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Students and social scientists concerned with caste studies will agree to a socio-cultural phenomenon called Sanskritization among people of caste communities that are not recognized as belonging to castes primarily affiliated to either of the three varnas of Brahman, Kshatriya and Vaishya. What is Sanskritization? Following M. N. Srinivas, who put forward the concept of Sanskritization in Religion and Society among the Coorges of South India (1952) to explain upward social movement (?) among Hindu tribal groups or ‘lower’ caste groups imitating and gradually incorporating ‘upper’ caste people’s social, cultural behaviour, rituals, customs, and religious practices, there exist an array of works deliberating upon this collective behavioural instance called Sanskritization (Beteille, 1969; Gould, 1961; Patwardhan, 1973; Sachchidananda, 1977; Lynch, 1974). These studies have generally accepted Sanskritization as an effective tool for cultural integration between different caste groups by ensuring movements of people across caste barriers; in other words, Sanskritization spells a common idiom of social mobility (Beteille, 1969, p. 116).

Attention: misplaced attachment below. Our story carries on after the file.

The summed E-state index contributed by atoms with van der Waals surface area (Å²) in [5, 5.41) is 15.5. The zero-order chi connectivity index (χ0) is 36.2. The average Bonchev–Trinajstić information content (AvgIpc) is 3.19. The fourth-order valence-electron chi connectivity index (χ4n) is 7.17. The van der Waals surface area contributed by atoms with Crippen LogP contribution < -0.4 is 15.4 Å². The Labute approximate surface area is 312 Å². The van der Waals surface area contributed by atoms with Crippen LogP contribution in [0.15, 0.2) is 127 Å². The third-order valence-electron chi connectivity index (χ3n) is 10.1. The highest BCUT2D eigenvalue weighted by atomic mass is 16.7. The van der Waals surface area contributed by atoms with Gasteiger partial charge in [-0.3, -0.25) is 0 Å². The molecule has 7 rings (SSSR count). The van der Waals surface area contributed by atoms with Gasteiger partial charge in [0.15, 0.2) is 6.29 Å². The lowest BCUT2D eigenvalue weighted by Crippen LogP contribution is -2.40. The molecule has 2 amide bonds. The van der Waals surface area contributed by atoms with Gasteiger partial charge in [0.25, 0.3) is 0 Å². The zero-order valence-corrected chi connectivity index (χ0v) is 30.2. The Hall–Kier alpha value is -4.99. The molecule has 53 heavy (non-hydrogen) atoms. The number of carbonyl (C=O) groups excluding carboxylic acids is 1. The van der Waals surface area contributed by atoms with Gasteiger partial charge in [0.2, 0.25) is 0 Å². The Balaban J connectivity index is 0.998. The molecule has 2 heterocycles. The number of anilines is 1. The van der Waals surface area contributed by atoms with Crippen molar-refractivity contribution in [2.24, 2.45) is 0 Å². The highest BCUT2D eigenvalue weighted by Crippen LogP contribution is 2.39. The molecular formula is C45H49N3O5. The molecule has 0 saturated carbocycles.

This paper does not support the view that Sanskritization has been an effective socio-cultural instrument in moving towards a society that does not swear by caste-principles. Rather, Sanskritization, a concrete social fact among the ‘lower’ castes people, seems to obliquely prove the productive logic of caste through the imitation of the Brahmin. Following Gramsci’s conceptualisation of the necessity of a subaltern initiative in any counter-hegemony project, the paper further argues that Sanskritization is regressive to the extent that it is antithetical to any such subaltern political initiative against caste.
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